JOK Notebook

Internal Contradictions

It's been a rough week in many parts of the world, and joy often feels beside the point. And yet I know it doesn't accomplish much to dwell in the dark side, so I have to double down on my efforts to feel wonderment, curiosity, and glee. If anything can get me there, kanji can. Without further ado, I bring you a smattering of fun kanji tidbits that I've collected over the weeks.

Internal Contradictions

Check out the meanings of this term:

在り方 (ありかた: (1) the way something ought to be; (2) the (current) state of things; how things are)     existence + way of doing

Aren't those two meanings in complete contradiction with each other?! Here's what I mean:

The way something ought to be: I can read all kanji effortlessly.

How things currently are: A bit different from that

A 内 Quiz

Here's a cool compound I came across in a sample sentence in essay 1079 on 獲 (to catch game or fish; get):

戦車 (せんしゃ: tank)     war + vehicle

There's nothing funny about wars or tanks, but it's such a tidy and cute compound, looking like "war car." That's some car! Of course, 車 can represent many kinds of vehicles.

Anyway, now that we're in a "what could it mean?" frame of mind, let's do a Quick Quiz. Match each compound and yomi with a definition:

1. 内向 (ないこう) a. inside; interior
2. 内面 (ないめん) b. the face one presents at home 
3. 内面 (うちづら) c. introvert

I'll block the answers with a preview of the newest essay, which teaches you how to bribe people in Japanese (just kidding!): 

Okay, here we go:

1.c. 内向 (ないこう: introvert)     inward + turning

2.a. 内面 (ないめん: inside; interior)     inside + side

3.b. 内面 (うちづら: the face one presents at home)     inside + face

Look at the shift from a to b. Changing from an on-yomi duo to a kun-kun compound makes for completely different definitions and even a change in the breakdown.

When read as ないめん, 内面 could refer to the inside of a building or could be more abstract (e.g., the inside of someone's mind).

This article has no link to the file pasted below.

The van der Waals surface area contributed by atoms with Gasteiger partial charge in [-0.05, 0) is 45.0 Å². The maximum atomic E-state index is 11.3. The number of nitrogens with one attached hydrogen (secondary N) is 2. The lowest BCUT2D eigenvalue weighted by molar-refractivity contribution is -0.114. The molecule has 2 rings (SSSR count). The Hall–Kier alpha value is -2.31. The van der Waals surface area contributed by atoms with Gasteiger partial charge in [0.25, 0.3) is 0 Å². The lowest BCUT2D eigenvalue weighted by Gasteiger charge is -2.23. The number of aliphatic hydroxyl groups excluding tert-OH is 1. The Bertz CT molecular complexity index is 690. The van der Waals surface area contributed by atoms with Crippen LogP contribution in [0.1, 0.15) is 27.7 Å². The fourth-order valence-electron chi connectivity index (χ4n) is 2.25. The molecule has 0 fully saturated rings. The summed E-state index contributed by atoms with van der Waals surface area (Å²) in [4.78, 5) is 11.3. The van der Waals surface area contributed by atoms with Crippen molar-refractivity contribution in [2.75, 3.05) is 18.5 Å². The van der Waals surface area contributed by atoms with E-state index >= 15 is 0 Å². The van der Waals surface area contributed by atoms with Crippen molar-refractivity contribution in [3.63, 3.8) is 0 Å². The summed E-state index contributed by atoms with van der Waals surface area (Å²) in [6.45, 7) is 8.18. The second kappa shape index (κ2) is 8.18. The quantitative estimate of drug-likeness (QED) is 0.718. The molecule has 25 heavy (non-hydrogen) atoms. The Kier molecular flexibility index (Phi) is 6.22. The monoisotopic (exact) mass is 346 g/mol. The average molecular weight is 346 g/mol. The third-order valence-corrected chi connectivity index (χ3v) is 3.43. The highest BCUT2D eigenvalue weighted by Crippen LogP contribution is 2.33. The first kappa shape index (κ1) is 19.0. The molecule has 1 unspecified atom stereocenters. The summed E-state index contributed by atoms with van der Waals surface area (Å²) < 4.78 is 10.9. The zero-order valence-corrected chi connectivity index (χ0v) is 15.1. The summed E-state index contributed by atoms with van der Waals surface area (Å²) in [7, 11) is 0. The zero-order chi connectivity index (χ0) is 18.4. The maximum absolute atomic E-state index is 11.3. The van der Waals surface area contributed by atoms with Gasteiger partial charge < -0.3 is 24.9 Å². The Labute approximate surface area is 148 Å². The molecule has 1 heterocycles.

As for うちづら, the "face" in that sense implies "demeanor."


We have time for just a little more fun, and then it's back to being grim and despairing! Consider this word:

直感的 (ちょっかんてき: intuitive)     direct + feelings + adjective suffix

I love any talk about intuition and feelings, so I automatically like this word, but I'm also befuddled. Isn't intuition indirect, rather than direct? I mean, if I tell you that I'm sad, and you murmur insincere and rote words of comfort (sorry, I'm giving you a hard time!), the exchange is pretty direct. I have left you nothing to guess at. If instead I shred my napkin as we chat over hot tea, but I don't say what's on my mind, and if you guess that I'm frustrated and anxious, that would be intuitive and indirect.

And yet it's as if the intuitive person has a direct connection to the truth of the situation. That's what 直 conveys here. Incidentally, Halpern says that the prefix 直- can mean "direct, personal." 

Here's another surprise. Whereas 直感的 is common, the antonym 反直感的 (はんちょっかんてき: counterintuitive) is uncommon. That is … counterintuitive! And it's all the more astonishing when you realize that the words differ only by one kanji, 反.

Incidentally, next week's essay on 酌 will present another great term involving intuition:

意を酌む (いをくむ to enter into a person's feelings; guess what somebody feels, using one's intuition)     feelings + to take someone's feelings into account

Even though I've written the essay, I can't help feeling shocked to see 酌 in relation to emotional states. After all, this kanji primarily means "to serve or drink alcohol"! It's quite a leap from there to deep empathy! If anything, people become more selfish as they drink. But the second definition of 酌 is "consideration for others," and essay 1343 explains how the two themes connect.

I'll be back next week to serve up that essay!


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